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Showing content with the highest reputation since 03/29/19 in all areas

  1. 31 points
    Sorry to be harsh but this proposal is utterly selfish, I would have thought better from the OP. Lots of us would love to go cruising but we aren't. Non-essential travel has been ruled out by the government - this is quite clearly non-essential travel. This is a classic case of entitlement and 'the rules don't apply to me'. And you say you're an expert in disease control??? So let presume you already have the virus but don't know it - how do you propose to get yourself from Goole to Ripon without touching anything on the way or once you get there? Using the excuse that we've been told to stay at home and therefore you can move about like this because your boat is your home is appaling pedantry. You know damn well that's not what the advice means and you're using a technicality to try and dodge round the rules. The 14 day rule has been relaxed for a reason - it's to try and prevent all non-essential boat movements, but allow boaters to still access vital services. People are dying because of selfish attitudes like yours. I'm frankly disgusted.
  2. 27 points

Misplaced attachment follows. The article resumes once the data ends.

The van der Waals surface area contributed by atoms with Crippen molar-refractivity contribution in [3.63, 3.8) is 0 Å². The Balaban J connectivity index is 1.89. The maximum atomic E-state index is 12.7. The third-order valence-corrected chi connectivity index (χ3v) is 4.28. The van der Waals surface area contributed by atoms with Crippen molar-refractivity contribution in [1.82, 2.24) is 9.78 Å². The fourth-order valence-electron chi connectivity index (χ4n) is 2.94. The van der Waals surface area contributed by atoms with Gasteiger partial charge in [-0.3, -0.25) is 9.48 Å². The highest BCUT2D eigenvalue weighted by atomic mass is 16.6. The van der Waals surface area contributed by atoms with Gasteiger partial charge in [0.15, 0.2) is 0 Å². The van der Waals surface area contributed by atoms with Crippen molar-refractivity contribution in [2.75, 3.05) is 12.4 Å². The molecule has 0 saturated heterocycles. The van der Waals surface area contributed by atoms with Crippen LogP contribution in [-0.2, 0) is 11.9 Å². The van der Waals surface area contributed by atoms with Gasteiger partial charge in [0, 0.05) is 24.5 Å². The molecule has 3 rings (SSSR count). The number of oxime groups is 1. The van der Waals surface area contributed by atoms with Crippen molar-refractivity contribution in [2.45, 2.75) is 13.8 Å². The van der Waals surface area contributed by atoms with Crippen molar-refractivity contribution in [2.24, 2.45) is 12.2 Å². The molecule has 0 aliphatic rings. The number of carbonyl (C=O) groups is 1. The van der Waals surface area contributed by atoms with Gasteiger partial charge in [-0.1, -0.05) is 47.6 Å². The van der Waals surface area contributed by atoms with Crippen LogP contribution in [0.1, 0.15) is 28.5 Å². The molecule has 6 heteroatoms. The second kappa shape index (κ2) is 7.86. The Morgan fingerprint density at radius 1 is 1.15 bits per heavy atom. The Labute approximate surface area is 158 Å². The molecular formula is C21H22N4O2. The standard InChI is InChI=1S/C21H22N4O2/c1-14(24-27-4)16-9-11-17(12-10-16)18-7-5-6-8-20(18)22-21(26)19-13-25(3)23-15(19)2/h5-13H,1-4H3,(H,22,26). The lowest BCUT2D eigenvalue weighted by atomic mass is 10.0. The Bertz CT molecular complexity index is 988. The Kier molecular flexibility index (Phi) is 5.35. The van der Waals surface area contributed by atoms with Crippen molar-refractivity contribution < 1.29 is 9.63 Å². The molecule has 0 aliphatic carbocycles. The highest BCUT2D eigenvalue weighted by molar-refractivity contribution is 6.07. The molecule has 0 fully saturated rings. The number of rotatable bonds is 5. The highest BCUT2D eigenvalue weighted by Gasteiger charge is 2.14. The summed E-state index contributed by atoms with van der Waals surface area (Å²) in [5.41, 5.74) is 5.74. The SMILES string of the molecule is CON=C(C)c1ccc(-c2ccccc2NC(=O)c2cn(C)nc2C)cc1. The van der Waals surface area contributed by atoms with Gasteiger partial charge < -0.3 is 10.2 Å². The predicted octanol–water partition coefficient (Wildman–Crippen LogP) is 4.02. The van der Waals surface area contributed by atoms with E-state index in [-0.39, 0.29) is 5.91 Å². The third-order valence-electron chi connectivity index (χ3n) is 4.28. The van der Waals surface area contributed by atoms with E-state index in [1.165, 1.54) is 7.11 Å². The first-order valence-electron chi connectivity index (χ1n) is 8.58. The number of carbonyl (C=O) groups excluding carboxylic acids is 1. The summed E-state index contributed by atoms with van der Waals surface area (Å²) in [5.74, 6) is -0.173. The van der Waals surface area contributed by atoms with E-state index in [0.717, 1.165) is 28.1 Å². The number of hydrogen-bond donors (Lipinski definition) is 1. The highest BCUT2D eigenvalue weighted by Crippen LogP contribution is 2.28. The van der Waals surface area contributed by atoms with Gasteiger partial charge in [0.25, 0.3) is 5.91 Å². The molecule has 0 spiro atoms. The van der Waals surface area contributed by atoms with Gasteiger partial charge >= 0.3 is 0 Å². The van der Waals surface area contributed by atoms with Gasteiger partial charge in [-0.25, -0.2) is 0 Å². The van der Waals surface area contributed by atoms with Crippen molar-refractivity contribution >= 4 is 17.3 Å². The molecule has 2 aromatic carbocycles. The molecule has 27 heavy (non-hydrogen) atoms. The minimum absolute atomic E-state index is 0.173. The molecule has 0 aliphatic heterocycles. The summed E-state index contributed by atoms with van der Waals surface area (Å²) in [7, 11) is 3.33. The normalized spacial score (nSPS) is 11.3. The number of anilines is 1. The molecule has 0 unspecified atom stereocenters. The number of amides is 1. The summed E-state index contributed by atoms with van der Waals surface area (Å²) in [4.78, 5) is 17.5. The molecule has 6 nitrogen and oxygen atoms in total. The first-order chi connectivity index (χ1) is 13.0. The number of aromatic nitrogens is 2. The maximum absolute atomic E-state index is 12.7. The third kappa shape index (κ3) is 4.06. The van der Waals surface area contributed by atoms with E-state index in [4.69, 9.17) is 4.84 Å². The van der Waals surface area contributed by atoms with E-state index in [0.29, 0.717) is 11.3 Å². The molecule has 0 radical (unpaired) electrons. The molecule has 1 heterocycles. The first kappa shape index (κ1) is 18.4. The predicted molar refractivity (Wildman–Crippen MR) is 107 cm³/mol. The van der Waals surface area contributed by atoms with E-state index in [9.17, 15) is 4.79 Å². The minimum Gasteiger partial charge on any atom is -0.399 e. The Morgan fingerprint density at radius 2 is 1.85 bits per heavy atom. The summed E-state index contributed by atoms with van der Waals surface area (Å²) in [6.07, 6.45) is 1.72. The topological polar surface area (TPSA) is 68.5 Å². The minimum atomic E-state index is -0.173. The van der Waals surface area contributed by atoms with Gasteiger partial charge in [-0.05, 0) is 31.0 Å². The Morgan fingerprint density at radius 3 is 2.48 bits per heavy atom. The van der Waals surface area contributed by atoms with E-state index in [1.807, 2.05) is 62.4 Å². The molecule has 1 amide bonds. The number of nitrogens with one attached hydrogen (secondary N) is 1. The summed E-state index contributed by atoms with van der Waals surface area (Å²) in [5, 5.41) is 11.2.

LONG AND SHORT OF IT, FREE REPAIRS. After the worst of storm Ciara, many elderly, physically impaired, students or low income people, can't afford to replace their covers when they are storm damaged, leaving their boat less secure and colder. So for the rest of this week we are offering FREE small cover repairs, to anyone in this demographic who may be struggling, and have to decide between bills or safety/warmth. This shouldn't be happening, so we will try and get as many covers repaired this week as possible. All we ask is you call us to arrange and then bring the cover to us. Our company is at a size where we can just afford to give a little back, and that's what we intend to do. Please spread the word as we will financially and physically only be able to do this for about a week, while we are unable to get out onto the boats due to the conditions. After that the bad weather should start to decline and we can get back out on the road making new covers. Would also like to thank Midland fencing and aggregates who initially gave us the idea. If you like our page on facebook then more people will also see this post. SHARE, SHARE, SHARE LIKE, LIKE, LIKE. www.kinvercanopies.co.uk 01384 394469